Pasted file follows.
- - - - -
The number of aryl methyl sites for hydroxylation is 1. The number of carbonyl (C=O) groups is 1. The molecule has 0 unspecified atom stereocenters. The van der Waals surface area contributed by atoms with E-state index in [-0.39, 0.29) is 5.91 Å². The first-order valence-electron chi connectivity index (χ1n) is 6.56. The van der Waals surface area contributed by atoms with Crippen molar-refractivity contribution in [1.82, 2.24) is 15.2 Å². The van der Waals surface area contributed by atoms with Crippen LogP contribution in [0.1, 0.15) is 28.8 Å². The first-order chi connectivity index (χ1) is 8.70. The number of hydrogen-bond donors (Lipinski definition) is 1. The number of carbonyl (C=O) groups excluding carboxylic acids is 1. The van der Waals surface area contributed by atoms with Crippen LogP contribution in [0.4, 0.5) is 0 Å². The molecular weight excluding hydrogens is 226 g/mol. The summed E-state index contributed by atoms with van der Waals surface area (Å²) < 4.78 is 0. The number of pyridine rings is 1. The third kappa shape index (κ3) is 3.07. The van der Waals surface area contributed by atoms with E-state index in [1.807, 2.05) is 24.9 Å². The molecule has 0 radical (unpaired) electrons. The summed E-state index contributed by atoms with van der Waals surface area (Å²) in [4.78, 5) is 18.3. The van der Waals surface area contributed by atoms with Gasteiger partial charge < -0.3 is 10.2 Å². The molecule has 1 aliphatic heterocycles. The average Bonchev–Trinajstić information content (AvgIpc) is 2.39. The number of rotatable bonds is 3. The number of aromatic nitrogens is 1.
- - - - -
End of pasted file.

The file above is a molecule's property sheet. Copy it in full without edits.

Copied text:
The number of aryl methyl sites for hydroxylation is 1. The number of carbonyl (C=O) groups is 1. The molecule has 0 unspecified atom stereocenters. The van der Waals surface area contributed by atoms with E-state index in [-0.39, 0.29) is 5.91 Å². The first-order valence-electron chi connectivity index (χ1n) is 6.56. The van der Waals surface area contributed by atoms with Crippen molar-refractivity contribution in [1.82, 2.24) is 15.2 Å². The van der Waals surface area contributed by atoms with Crippen LogP contribution in [0.1, 0.15) is 28.8 Å². The first-order chi connectivity index (χ1) is 8.70. The number of hydrogen-bond donors (Lipinski definition) is 1. The number of carbonyl (C=O) groups excluding carboxylic acids is 1. The van der Waals surface area contributed by atoms with Crippen LogP contribution in [0.4, 0.5) is 0 Å². The molecular weight excluding hydrogens is 226 g/mol. The summed E-state index contributed by atoms with van der Waals surface area (Å²) < 4.78 is 0. The number of pyridine rings is 1. The third kappa shape index (κ3) is 3.07. The van der Waals surface area contributed by atoms with E-state index in [1.807, 2.05) is 24.9 Å². The molecule has 0 radical (unpaired) electrons. The summed E-state index contributed by atoms with van der Waals surface area (Å²) in [4.78, 5) is 18.3. The van der Waals surface area contributed by atoms with Gasteiger partial charge < -0.3 is 10.2 Å². The molecule has 1 aliphatic heterocycles. The average Bonchev–Trinajstić information content (AvgIpc) is 2.39. The number of rotatable bonds is 3. The number of aromatic nitrogens is 1.